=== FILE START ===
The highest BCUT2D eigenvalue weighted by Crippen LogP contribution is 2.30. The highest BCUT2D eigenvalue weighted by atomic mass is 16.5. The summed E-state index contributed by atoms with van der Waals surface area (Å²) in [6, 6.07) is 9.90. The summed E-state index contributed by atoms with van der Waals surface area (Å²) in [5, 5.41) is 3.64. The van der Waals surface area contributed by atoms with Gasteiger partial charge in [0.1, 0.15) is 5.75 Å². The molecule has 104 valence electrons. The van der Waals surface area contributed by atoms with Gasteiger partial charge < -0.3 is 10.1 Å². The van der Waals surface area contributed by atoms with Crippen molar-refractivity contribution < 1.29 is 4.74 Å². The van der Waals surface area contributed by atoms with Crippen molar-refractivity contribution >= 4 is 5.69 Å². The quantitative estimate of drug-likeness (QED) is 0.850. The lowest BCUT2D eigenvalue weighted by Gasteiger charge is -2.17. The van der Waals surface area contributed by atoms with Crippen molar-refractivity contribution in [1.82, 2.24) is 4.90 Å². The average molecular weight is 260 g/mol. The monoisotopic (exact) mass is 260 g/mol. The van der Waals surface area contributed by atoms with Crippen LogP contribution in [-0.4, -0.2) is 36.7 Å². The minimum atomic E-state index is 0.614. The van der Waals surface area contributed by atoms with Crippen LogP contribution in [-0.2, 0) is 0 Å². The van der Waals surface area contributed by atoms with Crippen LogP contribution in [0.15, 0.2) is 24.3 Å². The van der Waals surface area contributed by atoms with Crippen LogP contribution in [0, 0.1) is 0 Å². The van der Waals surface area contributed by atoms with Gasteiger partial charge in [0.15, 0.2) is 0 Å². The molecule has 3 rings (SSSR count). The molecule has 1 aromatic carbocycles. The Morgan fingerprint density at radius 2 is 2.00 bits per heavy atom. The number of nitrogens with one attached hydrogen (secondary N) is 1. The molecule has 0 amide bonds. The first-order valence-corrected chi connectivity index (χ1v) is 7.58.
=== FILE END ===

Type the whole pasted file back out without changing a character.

The highest BCUT2D eigenvalue weighted by Crippen LogP contribution is 2.30. The highest BCUT2D eigenvalue weighted by atomic mass is 16.5. The summed E-state index contributed by atoms with van der Waals surface area (Å²) in [6, 6.07) is 9.90. The summed E-state index contributed by atoms with van der Waals surface area (Å²) in [5, 5.41) is 3.64. The van der Waals surface area contributed by atoms with Gasteiger partial charge in [0.1, 0.15) is 5.75 Å². The molecule has 104 valence electrons. The van der Waals surface area contributed by atoms with Gasteiger partial charge < -0.3 is 10.1 Å². The van der Waals surface area contributed by atoms with Crippen molar-refractivity contribution < 1.29 is 4.74 Å². The van der Waals surface area contributed by atoms with Crippen molar-refractivity contribution >= 4 is 5.69 Å². The quantitative estimate of drug-likeness (QED) is 0.850. The lowest BCUT2D eigenvalue weighted by Gasteiger charge is -2.17. The van der Waals surface area contributed by atoms with Crippen molar-refractivity contribution in [1.82, 2.24) is 4.90 Å². The average molecular weight is 260 g/mol. The monoisotopic (exact) mass is 260 g/mol. The van der Waals surface area contributed by atoms with Crippen LogP contribution in [-0.4, -0.2) is 36.7 Å². The minimum atomic E-state index is 0.614. The van der Waals surface area contributed by atoms with Crippen LogP contribution in [-0.2, 0) is 0 Å². The van der Waals surface area contributed by atoms with Crippen LogP contribution in [0.15, 0.2) is 24.3 Å². The van der Waals surface area contributed by atoms with Crippen LogP contribution in [0, 0.1) is 0 Å². The van der Waals surface area contributed by atoms with Gasteiger partial charge in [0.15, 0.2) is 0 Å². The molecule has 3 rings (SSSR count). The molecule has 1 aromatic carbocycles. The Morgan fingerprint density at radius 2 is 2.00 bits per heavy atom. The number of nitrogens with one attached hydrogen (secondary N) is 1. The molecule has 0 amide bonds. The first-order valence-corrected chi connectivity index (χ1v) is 7.58.